COVID-19 Canada | CTV News | Coronavirus
Military heading to Quebec, $100M coming for food banks: PM
OTTAWA -- Prime Minister Justin Trudeau says the federal government is providing $100 million to address the “urgent food needs” of Canadians struggling to put meals on the table as they wait for federal emergency benefits to kick in and, he says, the military has been asked to deploy to Quebec.
On Friday, Trudeau announced that Quebec is the first province to ask for the Canadian Armed Forces to be called in to help respond to the COVID-19 pandemic. The province has asked that members of the Canadian Armed Forces deploy to northern Quebec to help isolated communities combat local outbreaks.
Their work on the ground will include helping install tents and medical infrastructure, Trudeau said.
Trudeau started the week saying that the military would be ready to deploy once a request was made.
Chief of the Defence Staff Gen. Jonathan Vance has told CTV News that the Canadian Armed Forces is taking "extraordinary" measures to ensure its members are healthy and able to deploy quickly to help to fight this invisible enemy.
Defence Minister Harjit Sajjan said on Monday that there are up to 24,000 regular and reserve forces ready to deploy, and 10 units across the country that could react immediately to any request for assistance whether it be humanitarian, delivering supplies, or other actions.
$100M FOR FOOD BANKS
The prime minister also announced new funding to help food banks and local food organizations deliver food to vulnerable populations across Canada that need help.
Calling the work done by food banks and their volunteers “essential,” Trudeau said there is no question that they need more support at this time, encouraging those who have the means to consider helping out.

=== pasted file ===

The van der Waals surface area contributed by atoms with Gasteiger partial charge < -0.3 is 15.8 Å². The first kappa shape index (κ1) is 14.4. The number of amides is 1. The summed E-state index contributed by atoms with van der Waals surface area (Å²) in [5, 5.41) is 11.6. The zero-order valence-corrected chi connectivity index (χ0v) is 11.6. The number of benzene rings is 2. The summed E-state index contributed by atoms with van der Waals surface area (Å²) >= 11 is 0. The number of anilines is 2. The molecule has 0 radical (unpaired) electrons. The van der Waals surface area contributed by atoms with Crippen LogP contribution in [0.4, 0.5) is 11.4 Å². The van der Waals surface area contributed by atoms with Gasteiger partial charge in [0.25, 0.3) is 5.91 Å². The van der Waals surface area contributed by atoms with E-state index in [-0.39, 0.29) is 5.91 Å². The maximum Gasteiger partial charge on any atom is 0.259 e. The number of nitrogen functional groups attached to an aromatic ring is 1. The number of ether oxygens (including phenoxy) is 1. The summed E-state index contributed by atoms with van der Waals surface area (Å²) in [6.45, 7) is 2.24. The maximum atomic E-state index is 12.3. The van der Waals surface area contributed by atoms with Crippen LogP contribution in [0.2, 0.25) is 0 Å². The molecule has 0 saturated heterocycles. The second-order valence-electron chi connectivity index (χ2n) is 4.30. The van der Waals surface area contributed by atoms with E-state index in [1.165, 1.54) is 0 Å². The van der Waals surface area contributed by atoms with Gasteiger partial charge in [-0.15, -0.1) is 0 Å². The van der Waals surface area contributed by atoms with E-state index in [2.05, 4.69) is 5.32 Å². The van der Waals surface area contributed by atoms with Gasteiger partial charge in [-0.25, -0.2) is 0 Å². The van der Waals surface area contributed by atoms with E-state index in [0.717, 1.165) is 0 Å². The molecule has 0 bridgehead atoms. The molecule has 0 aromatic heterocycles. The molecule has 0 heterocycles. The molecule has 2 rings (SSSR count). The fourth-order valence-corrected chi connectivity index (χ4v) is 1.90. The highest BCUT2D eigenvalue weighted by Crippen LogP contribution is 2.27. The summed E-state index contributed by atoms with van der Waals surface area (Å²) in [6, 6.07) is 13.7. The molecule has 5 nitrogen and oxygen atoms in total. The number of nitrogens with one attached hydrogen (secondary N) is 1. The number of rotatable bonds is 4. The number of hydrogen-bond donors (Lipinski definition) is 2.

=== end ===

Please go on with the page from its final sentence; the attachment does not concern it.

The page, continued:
Of the $100 million:
- $50 million is going to Food Banks Canada;
- $20 million will be divided up between the Salvation Army, Second Harvest, Community Food Centres Canada, and Breakfast Club of Canada; and
- $30 million will go to local-level organizations focused on food insecurity.
Thanking those who have been volunteering and organizing to help Canadians in poverty during this pandemic, Trudeau said he was “grateful for the incredible, tireless work you do... especially in these extremely difficult circumstances. You are doing essential work for our most vulnerable,” he said.
Agriculture Minister Marie-Claude Bibeau said she is encouraging all 338 MPs to reach out to the food banks in their ridings, many of which she said are having to adapt to the current circumstances.
The government will also be accelerating the timeline of the previously announced GST credit for low-income people, saying that qualifying adults will now receive the credit in April, instead of May.
They’ve also made an agreement with the major banks to make it easier for all who are receiving the emergency benefits to set up direct deposit, meaning they’ll receive their money a little bit sooner.
Trudeau had previously announced targeted economic supports for vulnerable groups including seniors, the homeless population, Indigenous people and women and children fleeing domestic violence. The federal government has also earmarked additional funding for charities to assist seniors and youth.
The prime minister has been facing calls to present a clearer picture on the projections for the COVID-19 pandemic’s spread across the country.
With Ontario releasing its COVID-19 modelling Friday afternoon, Canadians in that province will be headed into their weekend with a sense of what the best and worst case outcomes could be, based on the information so far.